Evangelicals And Kavanaugh NPR's Melissa Block speaks with Karen Swallow Prior of Liberty University about how evangelicals reconcile supporting a president like Donald Trump and the importance of Brett Kavanaugh's nomination.
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Evangelicals And Kavanaugh

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Evangelicals And Kavanaugh

Evangelicals And Kavanaugh

Evangelicals And Kavanaugh

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NPR's Melissa Block speaks with Karen Swallow Prior of Liberty University about how evangelicals reconcile supporting a president like Donald Trump and the importance of Brett Kavanaugh's nomination.

MELISSA BLOCK, HOST:

It's a question we've asked again and again of the evangelical community, but it seems especially important to pose it now as confirmation hearings for Supreme Court nominee Brett Kavanaugh are set to begin this week. How does a deeply religious group of people continue to support a president who has repeatedly acted in ways they consider immoral? Karen Swallow Prior has thought a lot about this. She's a professor at Liberty University. That's the evangelical school founded by Jerry Falwell. She's an evangelical Christian herself. And she joins us now by Skype. Welcome to the program.

KAREN SWALLOW PRIOR: Hello, Melissa. Thank you for having me.

BLOCK: How important would you say Brett Kavanaugh's nomination is for the evangelical community?

PRIOR: It's very important. It is, of course, the reason why so many evangelicals supported Trump in the presidential election. We do see what happens on the Supreme Court as very important to the cultural mood, to the laws that end up being enacted and enforced.

BLOCK: Are you convinced, when you think about what you know about Judge Kavanaugh, that he would be a vote on the Supreme Court to overturn Roe v. Wade?

PRIOR: We believe Kavanagh is a strict constructionist and an originalist. We believe that he will interpret the Constitution more faithfully than activist judges in the past. And so yes, that does give us some confidence that he would uphold the dignity of human life - of all human life.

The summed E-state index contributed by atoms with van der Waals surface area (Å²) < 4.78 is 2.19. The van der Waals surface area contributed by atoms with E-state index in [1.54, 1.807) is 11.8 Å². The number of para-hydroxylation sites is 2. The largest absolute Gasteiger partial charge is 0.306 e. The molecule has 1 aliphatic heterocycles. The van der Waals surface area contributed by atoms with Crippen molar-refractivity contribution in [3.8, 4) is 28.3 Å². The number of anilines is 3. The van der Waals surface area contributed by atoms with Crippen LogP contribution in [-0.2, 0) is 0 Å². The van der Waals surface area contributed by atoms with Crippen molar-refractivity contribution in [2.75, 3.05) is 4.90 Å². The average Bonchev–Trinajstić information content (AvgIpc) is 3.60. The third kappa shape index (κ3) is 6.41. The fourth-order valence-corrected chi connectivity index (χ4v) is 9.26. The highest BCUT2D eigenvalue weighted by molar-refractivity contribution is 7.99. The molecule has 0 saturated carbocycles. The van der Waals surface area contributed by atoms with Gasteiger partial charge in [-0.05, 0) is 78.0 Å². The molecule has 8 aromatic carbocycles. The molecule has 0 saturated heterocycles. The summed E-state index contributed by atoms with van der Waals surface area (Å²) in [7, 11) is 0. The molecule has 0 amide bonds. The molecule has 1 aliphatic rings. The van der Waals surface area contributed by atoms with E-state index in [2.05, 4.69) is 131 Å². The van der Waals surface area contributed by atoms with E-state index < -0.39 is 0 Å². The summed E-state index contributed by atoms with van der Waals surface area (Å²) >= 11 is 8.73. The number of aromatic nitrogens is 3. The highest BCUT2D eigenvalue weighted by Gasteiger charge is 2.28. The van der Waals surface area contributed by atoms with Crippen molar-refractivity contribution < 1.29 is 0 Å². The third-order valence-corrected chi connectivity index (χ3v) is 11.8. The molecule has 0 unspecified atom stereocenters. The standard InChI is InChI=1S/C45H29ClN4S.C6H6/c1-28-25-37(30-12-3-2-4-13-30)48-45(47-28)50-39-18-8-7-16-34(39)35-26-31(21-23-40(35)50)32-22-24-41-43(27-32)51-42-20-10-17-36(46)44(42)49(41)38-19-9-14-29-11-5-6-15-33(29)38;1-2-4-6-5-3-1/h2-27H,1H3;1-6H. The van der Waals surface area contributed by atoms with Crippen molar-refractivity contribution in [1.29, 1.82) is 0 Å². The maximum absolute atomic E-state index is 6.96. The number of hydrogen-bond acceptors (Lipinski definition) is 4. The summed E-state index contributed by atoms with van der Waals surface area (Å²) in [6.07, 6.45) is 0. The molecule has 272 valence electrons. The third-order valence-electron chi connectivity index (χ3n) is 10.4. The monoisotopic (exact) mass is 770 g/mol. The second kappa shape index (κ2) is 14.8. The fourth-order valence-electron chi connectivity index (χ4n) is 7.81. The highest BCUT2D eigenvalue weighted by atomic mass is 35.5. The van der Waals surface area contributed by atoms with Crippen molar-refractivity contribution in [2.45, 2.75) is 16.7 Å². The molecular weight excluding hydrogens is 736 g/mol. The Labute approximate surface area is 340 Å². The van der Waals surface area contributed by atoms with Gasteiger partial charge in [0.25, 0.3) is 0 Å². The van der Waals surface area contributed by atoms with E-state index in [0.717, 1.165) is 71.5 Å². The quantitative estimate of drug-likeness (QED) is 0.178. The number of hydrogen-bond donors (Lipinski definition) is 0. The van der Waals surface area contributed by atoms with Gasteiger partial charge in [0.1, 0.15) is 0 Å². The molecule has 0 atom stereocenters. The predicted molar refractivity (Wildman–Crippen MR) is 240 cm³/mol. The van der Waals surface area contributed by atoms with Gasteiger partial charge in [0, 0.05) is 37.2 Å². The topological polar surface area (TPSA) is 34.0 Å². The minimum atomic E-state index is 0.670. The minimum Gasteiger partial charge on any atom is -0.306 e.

BLOCK: I understand you did not vote for Donald Trump in 2016. You voted for a third-party candidate, Evan McMullin. Why didn't Donald Trump get your vote? What was concerning to you?

PRIOR: Well, Donald Trump's character and his behavior was something that I could not support.

BLOCK: What in particular were you worried about?

PRIOR: Well, of course, I'm worried about his treatment of women in the past. And that was a concern, quite frankly, that I had about Clinton, about her enabling sexual abuse and misogyny. So I hope that in elections going forward, we will find better candidates.

BLOCK: When you think about the president's divisive rhetoric, his insults, his administration's policy of family separation at the border, not to mention what we know now about hush money payments to cover up alleged affairs, why aren't we hearing more criticism from evangelical leaders? And would you want them to be speaking up more than they are?

PRIOR: Well, the evangelical leaders that I know that have access to the president tell me that they are speaking to him about these things in private. I actually personally have decided not to offer a lot of public criticism. I think that criticizing every little thing just causes further entrenchment. And we need to save those criticisms for the big things like the family separation. And the fact is that evangelicals led the charge with many others against that policy, and Trump did move on it. I mean, it's not enough. But evangelicals helped put pressure on, and he did respond.

BLOCK: I mentioned that you teach at Liberty University, an evangelical school. What are you hearing from your students about President Trump and their values?

PRIOR: They've lost faith in politics and the political process, and that's not necessarily bad news. I mean, I was raised and came of age in the culture wars of a few decades ago and trying to take back our culture from progressives and liberals. And I put a lot of faith myself in the political process. And I'm actually learning from my students and from their disenchantment that that probably backfired. And politics is important. And political engagement is important. But there's so much more that is central to changing people's lives and spreading the gospel than politics.

BLOCK: That's Karen Swallow Prior, professor of English at Liberty University. She's also the author of "On Reading Well: Finding The Good Life Through Great Books." Professor Prior, thanks so much for talking to us.

PRIOR: Thank you for having me.

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